People were once again talking about the Yankees at the end of last week, after they agreed to re-sign DJ LeMahieu and agreed to a deal with free-agent right-hander Corey Kluber -- both deals according to sources. You know people have been talking about the Mets since Steve Cohen bought the team, mostly in a good way until general manager Jared Porter was fired Monday because of inappropriate text messages he once sent to a female reporter.
The Mets have still made the biggest, noisiest trade of the offseason, for Francisco Lindor and Carlos Carrasco. The Blue Jays are the latest to make noise, reportedly agreeing to a six-year, $150 million deal with George Springer.
And baseball fans sure have talked about the Padres, after the moves they’ve made for Blake Snell, Yu Darvish and Ha-Seong Kim among others.
While all this goes on, there is no conversation about the Red Sox, who two years ago were not just the World Series champs, but had just produced the best season in team history.
On Tuesday I said to a big Red Sox fan I know, “Outside of Boston, nobody is talking about your team.”
“Nobody’s talking about them in Boston, either,” he replied.
Perhaps that is a bit harsh. After all, the Red Sox won 108 regular-season games in 2018 and then 11 more in the postseason to win it all. But since then, they have lost the architect of that team, Dave Dombrowski, who was let go and is now the president of baseball operations with Philadelphia.
Then Boston traded perhaps the best all-around player the club had ever seen in World Series champ and 2018 American League MVP Award winner Mookie Betts, to the Dodgers. Boston fans watched Betts show off all of his electrifying skills in the playoffs, all the way through Game 6 of the '20 World Series against the Rays, when he started off a game-changing rally with his bat and his legs, then put away Tampa Bay with an eighth-inning home run as Los Angeles won its first Series since 1988.
Of course the Red Sox have won four World Series in the last 17 years -- two in the first decade of the new century and two in the last decade. But if Boston doesn't build another World Series champion after the current rebuild, and soon -- and if the Dodgers keep winning with Betts leading off and playing right field for them -- then the Betts trade will haunt ownership and the current front office led by Chaim Bloom until the Red Sox do win again.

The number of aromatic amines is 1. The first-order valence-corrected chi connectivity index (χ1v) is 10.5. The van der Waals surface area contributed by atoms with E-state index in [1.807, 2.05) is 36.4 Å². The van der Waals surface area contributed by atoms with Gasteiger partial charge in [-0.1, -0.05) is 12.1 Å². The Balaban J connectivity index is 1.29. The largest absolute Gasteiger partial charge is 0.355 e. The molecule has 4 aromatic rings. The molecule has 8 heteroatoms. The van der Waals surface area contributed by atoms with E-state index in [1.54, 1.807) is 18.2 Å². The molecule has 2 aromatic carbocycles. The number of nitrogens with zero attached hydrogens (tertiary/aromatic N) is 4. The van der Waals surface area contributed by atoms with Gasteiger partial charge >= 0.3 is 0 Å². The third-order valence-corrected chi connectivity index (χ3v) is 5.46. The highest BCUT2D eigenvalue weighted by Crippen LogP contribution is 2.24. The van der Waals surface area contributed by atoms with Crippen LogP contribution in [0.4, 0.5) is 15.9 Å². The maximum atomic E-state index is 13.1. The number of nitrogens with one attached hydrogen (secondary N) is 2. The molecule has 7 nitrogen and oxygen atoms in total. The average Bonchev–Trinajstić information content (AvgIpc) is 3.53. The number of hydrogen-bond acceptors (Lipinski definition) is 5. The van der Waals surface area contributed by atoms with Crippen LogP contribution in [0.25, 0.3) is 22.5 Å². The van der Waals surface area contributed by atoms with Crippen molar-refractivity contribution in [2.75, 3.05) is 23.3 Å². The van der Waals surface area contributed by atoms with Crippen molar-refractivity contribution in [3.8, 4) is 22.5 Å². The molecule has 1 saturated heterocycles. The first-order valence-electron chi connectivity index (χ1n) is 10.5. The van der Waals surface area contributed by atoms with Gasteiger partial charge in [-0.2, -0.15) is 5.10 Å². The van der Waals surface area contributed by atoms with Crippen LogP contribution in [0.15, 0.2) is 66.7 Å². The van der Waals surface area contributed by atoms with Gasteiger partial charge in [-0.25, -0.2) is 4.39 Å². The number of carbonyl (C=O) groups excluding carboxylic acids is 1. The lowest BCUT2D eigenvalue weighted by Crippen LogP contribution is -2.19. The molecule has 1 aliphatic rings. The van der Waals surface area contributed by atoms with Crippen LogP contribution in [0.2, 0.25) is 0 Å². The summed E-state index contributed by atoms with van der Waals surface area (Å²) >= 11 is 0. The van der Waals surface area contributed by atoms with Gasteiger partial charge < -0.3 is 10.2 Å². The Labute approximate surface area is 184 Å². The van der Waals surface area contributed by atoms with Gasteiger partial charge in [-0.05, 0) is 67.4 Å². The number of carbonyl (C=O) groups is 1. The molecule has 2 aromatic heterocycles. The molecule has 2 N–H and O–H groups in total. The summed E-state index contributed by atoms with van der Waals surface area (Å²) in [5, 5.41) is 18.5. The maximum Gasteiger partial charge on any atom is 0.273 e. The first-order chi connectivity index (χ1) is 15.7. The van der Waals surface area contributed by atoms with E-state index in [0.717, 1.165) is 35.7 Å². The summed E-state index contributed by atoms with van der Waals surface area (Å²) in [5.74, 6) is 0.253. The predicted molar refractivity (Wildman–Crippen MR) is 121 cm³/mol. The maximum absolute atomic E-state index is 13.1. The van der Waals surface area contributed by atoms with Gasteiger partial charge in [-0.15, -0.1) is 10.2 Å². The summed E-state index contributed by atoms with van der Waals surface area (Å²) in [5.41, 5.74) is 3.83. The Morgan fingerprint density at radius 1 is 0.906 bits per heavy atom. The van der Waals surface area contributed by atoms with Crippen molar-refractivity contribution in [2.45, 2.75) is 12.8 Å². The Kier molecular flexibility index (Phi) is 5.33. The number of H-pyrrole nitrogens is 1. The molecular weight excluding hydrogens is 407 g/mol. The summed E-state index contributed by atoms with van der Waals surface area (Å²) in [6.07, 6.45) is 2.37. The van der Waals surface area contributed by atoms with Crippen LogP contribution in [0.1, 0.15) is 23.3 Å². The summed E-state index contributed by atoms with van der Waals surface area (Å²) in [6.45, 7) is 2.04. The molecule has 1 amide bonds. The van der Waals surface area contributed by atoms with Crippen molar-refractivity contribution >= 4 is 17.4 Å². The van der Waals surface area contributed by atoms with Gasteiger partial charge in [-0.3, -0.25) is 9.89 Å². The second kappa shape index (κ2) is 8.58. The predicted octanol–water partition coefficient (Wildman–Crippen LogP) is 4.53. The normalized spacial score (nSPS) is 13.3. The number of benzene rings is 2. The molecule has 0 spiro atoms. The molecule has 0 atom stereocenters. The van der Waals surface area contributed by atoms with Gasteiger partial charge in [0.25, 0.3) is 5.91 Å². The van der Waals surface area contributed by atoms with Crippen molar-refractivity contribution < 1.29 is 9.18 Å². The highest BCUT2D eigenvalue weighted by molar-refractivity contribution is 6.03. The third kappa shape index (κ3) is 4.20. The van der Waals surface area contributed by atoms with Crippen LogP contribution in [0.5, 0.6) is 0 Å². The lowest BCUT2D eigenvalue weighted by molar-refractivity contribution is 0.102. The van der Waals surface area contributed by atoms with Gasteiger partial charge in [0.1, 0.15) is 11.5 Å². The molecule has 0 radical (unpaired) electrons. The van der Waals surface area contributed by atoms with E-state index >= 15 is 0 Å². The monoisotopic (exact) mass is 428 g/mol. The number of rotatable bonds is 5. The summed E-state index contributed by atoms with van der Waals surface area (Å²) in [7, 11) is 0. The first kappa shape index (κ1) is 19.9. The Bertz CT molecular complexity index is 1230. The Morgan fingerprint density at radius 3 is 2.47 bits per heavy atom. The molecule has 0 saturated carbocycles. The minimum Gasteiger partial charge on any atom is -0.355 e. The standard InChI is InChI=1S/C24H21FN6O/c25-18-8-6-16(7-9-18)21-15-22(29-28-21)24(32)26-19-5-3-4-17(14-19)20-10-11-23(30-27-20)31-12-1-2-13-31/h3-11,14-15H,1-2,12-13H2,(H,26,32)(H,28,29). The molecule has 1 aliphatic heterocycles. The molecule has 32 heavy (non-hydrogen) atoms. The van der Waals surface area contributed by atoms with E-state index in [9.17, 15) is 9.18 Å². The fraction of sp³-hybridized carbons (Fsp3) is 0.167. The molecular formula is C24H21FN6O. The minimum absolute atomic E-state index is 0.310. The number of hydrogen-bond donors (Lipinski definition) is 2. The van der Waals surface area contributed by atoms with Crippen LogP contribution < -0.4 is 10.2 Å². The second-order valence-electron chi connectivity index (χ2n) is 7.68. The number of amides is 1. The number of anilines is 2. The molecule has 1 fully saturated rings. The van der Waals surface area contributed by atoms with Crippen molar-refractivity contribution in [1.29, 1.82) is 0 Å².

Boston thought it had a chance to get Corey Kluber, who has a home in Winchester, Mass., on the same kind of one-year deal that Kluber eventually got from the Yankees. It is the only free agent of note to whom they have been attached since last season ended. Until Springer signed with the Jays, we kept hearing that he wanted to play near his native state of Connecticut. The Mets were in it with Springer, until being outbid by Toronto. But not the Red Sox, whose home field is about 80 miles from where Springer played his college ball at UConn.
Just because the Red Sox haven’t done anything yet doesn’t mean they won’t before the start of Spring Training, whenever that begins. Now that Kluber is off the market, there are rumors that they may turn their attention to Jake Odorizzi. And they brought back Alex Cora, their World Series manager from 2018, who remains popular despite the one-year suspension he served for his role in an illegal sign-stealing scheme. But right now, barring Bloom making significant upgrades, Cora looks like a jockey without much of a horse.
Will the Red Sox be more competitive in 2021 than they were in '20? They have to be. They are expected to get Chris Sale back from Tommy John surgery sometime in the early summer. They are getting back Eduardo Rodriguez, who didn't play in '20 because of COVID-19 and heart issues. Alex Verdugo, one of the players Boston got in the Betts deal, showed promise last season in the 53 games he played, hitting six home runs with a batting average of .308, putting some life into what was too often a lifeless team. They still have Rafael Devers and Xander Bogaerts in their infield and in the middle of their order.
And despite the lingering unhappiness in Red Sox Nation because of the Betts deal, Boston fans know that owner John Henry has twice torn down the team over the last decade and then watched them rise up to win the World Series, in 2013 and then again in '18. Now they wait -- impatiently -- to see if Bloom can win for Henry the way Theo Epstein, Ben Cherington and Dombrowski did. They wait to see if Bloom can build a contender more fun to watch than his teams in Tampa Bay.
For now, though, what you mostly get from the team that rocked October 2018 is crickets.